Edward Sapir > Language: An Introduction to the Study of Speech > Subject Index > Page 138
Edward Sapir (1884–1939).  Language: An Introduction to the Study of Speech.  1921.

Page 138
perfect ease the noun jazziness. It is different with height and depth. Functionally they are related to high and deep precisely as is goodness to good, but the degree of coalescence between radical element and affix is greater. Radical element and affix, while measurably distinct, cannot be torn apart quite so readily as could the good and -ness of goodness. The -t of height is not the typical form of the affix (compare strength, length, filth, breadth, youth), while dep- is not identical with deep. We may designate the two types of affixing as “fusing” and “juxtaposing.” The juxtaposing technique we may call an “agglutinative” one, if we like.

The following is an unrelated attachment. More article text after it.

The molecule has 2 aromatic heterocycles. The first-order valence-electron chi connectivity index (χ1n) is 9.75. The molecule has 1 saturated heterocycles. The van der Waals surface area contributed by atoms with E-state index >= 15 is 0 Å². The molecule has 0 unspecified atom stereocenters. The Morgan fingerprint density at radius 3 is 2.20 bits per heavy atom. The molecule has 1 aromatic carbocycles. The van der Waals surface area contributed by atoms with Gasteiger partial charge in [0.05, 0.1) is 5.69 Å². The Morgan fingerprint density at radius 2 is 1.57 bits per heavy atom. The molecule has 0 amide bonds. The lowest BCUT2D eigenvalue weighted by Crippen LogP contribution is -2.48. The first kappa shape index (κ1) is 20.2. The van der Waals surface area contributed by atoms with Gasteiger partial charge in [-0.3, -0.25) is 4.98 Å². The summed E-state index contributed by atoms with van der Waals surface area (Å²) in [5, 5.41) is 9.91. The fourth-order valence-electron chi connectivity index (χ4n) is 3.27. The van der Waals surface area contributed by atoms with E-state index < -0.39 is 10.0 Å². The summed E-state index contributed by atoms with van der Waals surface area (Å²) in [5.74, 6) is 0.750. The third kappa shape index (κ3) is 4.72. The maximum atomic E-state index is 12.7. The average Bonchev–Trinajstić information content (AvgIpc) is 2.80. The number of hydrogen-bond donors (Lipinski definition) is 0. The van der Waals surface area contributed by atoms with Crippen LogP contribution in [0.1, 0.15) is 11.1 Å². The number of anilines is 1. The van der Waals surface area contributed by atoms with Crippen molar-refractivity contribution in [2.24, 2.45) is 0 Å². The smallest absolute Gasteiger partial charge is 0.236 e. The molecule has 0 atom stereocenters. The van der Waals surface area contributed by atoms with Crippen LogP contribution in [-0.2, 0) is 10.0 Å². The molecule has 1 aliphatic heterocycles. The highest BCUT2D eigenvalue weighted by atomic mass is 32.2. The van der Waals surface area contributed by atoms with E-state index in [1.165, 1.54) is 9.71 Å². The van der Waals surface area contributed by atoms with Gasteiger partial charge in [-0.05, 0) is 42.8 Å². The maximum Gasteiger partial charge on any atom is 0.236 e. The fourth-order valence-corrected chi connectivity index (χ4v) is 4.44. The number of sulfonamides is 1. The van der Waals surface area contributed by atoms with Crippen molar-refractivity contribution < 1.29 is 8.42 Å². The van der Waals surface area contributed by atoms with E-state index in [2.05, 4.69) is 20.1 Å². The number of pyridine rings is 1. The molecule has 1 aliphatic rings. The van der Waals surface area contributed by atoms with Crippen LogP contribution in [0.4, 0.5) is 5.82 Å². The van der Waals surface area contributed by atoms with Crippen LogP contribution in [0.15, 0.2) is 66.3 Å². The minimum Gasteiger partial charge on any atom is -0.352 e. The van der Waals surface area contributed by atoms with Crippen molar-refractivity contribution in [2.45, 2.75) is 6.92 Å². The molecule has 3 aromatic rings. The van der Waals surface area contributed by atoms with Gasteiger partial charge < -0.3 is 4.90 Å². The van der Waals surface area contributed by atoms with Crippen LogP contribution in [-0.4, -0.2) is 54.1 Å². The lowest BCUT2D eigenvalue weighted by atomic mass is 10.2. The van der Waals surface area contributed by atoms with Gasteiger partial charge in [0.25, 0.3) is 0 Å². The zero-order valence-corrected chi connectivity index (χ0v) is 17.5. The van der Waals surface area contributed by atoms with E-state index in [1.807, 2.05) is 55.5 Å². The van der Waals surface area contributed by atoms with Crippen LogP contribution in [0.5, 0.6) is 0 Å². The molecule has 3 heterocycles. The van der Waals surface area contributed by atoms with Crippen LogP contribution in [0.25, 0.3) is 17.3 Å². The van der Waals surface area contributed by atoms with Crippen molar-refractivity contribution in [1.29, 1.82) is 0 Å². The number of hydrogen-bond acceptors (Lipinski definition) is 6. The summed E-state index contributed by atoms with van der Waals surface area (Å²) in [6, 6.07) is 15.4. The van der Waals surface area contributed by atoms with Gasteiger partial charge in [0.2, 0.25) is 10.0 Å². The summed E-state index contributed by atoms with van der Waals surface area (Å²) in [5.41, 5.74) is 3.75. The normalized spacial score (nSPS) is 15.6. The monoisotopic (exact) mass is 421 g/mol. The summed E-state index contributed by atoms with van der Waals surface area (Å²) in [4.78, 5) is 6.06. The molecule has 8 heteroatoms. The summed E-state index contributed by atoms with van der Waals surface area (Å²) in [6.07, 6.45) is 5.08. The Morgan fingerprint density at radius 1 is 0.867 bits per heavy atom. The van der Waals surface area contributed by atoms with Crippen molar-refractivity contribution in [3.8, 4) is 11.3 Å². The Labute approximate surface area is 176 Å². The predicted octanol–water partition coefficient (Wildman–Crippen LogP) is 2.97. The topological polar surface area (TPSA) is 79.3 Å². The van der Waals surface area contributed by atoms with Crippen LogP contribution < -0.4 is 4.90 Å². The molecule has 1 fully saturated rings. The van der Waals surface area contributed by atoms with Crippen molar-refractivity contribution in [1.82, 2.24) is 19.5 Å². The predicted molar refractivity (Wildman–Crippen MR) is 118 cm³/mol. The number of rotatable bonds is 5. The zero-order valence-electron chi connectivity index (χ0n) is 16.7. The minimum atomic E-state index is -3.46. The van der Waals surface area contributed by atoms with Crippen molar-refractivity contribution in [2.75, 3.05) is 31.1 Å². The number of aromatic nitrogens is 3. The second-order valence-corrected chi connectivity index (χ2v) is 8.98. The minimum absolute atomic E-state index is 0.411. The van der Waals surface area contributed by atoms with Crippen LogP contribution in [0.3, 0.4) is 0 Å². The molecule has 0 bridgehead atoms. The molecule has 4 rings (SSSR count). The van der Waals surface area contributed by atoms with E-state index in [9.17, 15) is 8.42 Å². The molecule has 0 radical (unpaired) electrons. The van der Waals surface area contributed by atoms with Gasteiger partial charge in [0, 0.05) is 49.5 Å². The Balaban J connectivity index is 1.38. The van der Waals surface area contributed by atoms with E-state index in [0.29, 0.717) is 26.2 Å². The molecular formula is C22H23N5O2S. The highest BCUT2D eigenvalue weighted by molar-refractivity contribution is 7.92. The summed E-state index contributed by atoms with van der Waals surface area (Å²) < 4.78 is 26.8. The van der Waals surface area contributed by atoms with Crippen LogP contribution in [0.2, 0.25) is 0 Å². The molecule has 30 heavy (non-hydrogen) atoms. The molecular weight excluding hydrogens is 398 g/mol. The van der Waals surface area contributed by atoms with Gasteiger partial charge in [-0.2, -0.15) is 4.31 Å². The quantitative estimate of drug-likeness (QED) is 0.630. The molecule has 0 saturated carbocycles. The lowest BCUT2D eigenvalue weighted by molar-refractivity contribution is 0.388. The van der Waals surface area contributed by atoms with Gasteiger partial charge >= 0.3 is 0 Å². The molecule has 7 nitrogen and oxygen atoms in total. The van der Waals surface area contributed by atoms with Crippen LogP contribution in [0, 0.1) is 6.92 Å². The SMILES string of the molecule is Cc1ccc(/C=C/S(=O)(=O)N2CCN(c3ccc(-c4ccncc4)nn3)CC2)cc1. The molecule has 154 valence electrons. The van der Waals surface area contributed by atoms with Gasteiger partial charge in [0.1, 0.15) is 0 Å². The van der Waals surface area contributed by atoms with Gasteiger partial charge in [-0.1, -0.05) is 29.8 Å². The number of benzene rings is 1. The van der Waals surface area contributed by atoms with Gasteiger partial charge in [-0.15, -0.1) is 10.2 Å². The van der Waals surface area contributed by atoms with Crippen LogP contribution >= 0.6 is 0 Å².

Is the fusing technique thereby set off as the essence of inflection? I am afraid that we have not yet reached our goal. If our language were crammed full of coalescences of the type of depth, but if, on the other hand, it used the plural independently of verb concord (e.g., the books falls like the book falls, or the book fall like the books fall), the personal endings independently of tense (e.g., the book fells like the book falls, or the book fall like the book fell), and the pronouns independently of case (e.g., I see he like he sees me, or him see the man like the man sees him), we should hesitate to describe it as inflective. The mere fact of fusion does not seem to satisfy us as a clear indication of the inflective process. There are, indeed, a large number of languages that fuse radical element and affix in as complete and intricate a fashion as one could hope to find anywhere without thereby giving signs of that particular kind of formalism that marks off such languages as Latin and Greek as inflective.
  What is true of fusion of equally true of the “symbolic” processes. 14 There are linguists that speak of
Note 14.  See pages 133, 134. [back]


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